The REIT I invested in soared. I saw 18% gains during the first two years I invested in the fund.
Of course, huge investment growth might not seem like much of a problem. And if we’re going to categorize it as a “problem,” it sure is a good one to have.
The thing is, I had automated my contributions to the REIT and was pumping way more money into it than I planned. After about a year I looked at my portfolio snapshot and was shocked to see that real estate represented 23% of my overall portfolio. That’s nearly a quarter of my investments being placed into one sliver of the market.
Though my portfolio had become lopsided, there was a simple solution.
First of all, I needed to halt my monthly contributions into the REIT. At the same time, I needed to continue funding my diversified index funds, energy funds, and health care funds, which had become underrepresented.
The second thing I needed to do was check my portfolio snapshot a little more often. Paying attention a little more often would help me achieve the balance I wanted in my portfolio.
Within eight months my portfolio was rebalanced to reflect my original investment plan.
REITs continued to perform well, but I still pushed my real estate investments back down to 15% of my portfolio. Despite missing out on continued growth in that sector, I understood that I needed to stick to my big picture plan. I’m investing for the long-run, not for a two year stretch during my 20s.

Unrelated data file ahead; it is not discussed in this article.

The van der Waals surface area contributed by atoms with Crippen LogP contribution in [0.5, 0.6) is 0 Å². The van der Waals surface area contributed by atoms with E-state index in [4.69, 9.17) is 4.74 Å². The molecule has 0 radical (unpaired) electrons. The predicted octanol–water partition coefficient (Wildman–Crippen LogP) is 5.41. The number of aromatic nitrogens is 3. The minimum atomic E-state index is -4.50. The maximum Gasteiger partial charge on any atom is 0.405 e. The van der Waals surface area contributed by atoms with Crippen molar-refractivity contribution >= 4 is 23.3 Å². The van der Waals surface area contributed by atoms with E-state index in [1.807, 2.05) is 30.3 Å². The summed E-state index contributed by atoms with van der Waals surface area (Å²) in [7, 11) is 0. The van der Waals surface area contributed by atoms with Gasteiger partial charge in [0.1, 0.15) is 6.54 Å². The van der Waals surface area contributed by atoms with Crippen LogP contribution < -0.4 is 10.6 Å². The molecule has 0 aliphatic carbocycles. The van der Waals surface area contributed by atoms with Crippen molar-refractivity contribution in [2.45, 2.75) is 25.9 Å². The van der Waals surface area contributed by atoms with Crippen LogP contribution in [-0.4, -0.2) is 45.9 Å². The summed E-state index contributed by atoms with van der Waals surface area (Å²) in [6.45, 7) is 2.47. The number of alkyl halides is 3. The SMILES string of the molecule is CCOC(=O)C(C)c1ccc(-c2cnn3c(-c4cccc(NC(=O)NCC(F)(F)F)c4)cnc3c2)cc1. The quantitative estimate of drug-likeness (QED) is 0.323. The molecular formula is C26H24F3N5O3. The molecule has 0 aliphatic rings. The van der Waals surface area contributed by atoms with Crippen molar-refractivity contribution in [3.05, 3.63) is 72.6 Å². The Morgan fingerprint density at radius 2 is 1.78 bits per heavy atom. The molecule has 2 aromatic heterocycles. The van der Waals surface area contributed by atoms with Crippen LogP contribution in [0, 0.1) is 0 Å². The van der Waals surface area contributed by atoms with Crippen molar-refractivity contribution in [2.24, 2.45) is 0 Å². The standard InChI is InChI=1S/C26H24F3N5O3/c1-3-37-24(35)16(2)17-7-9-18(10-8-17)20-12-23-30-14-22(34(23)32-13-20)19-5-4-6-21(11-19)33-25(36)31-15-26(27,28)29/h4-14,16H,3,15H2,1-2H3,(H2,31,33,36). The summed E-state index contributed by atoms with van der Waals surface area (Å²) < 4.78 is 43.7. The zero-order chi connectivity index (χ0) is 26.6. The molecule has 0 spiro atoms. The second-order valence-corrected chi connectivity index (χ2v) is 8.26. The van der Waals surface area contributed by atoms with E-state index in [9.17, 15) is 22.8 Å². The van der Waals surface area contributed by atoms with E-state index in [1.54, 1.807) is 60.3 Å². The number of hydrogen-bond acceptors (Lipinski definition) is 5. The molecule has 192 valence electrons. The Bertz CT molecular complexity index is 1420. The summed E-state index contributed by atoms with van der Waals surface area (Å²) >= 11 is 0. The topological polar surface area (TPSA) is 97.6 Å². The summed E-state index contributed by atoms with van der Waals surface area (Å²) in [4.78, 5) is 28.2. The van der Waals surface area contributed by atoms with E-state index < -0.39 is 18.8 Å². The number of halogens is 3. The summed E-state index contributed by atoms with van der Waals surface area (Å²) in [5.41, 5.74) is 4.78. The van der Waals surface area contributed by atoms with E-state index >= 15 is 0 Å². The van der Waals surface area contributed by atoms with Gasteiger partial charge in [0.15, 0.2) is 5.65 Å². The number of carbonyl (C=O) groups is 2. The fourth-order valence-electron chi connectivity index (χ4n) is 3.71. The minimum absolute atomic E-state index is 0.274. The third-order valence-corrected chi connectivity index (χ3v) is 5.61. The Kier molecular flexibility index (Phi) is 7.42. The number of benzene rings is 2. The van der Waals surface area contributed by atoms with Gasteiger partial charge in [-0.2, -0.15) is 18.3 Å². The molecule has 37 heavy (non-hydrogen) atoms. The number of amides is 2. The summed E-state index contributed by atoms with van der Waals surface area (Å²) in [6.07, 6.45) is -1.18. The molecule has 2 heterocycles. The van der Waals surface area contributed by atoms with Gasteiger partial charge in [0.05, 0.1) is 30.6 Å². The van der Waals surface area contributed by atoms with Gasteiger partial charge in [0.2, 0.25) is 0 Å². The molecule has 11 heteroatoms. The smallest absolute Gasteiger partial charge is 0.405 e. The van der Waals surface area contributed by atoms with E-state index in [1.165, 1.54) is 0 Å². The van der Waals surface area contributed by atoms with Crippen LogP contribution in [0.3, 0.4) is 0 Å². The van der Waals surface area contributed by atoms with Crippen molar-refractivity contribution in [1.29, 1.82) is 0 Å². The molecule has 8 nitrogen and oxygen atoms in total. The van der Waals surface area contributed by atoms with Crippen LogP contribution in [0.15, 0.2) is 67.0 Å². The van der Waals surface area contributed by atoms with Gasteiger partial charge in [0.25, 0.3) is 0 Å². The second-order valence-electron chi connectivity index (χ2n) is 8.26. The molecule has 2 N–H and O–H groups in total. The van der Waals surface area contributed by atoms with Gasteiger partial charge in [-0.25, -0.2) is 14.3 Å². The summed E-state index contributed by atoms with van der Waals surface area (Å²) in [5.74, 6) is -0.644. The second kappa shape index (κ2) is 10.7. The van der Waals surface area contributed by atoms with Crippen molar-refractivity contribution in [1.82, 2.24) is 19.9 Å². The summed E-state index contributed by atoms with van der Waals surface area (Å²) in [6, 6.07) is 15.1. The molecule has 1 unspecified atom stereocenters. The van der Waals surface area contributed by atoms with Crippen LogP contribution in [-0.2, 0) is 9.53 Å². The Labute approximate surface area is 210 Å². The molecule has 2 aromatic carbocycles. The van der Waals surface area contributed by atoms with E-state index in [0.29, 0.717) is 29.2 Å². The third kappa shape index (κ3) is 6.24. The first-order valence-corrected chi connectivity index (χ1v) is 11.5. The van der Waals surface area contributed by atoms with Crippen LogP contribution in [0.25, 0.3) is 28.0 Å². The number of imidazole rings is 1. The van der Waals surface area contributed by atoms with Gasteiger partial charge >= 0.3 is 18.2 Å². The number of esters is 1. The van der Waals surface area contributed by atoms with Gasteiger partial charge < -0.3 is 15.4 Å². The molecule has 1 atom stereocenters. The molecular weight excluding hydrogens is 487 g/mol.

A Few Final Thoughts
The solution I described above might not necessarily work in every situation. For instance, if someone had a portfolio that had grown extremely lopsided from 10 years of misallocation of funds, it might be wise to speak with a financial professional about the best way redistribute your investments. In fact, that person’s portfolio might need a total makeover.
However, if you’ve only been investing for only five to ten years, then there’s a good chance that my DIY approach could get the job done.
The key to handling your own portfolio is to start by creating a plan. After that, trust your chosen allocation. Ignore short-term surges that occur in individual segments. If your plan of allocation was sound three years ago, then don’t let one month of market activity blow up your carefully created plan.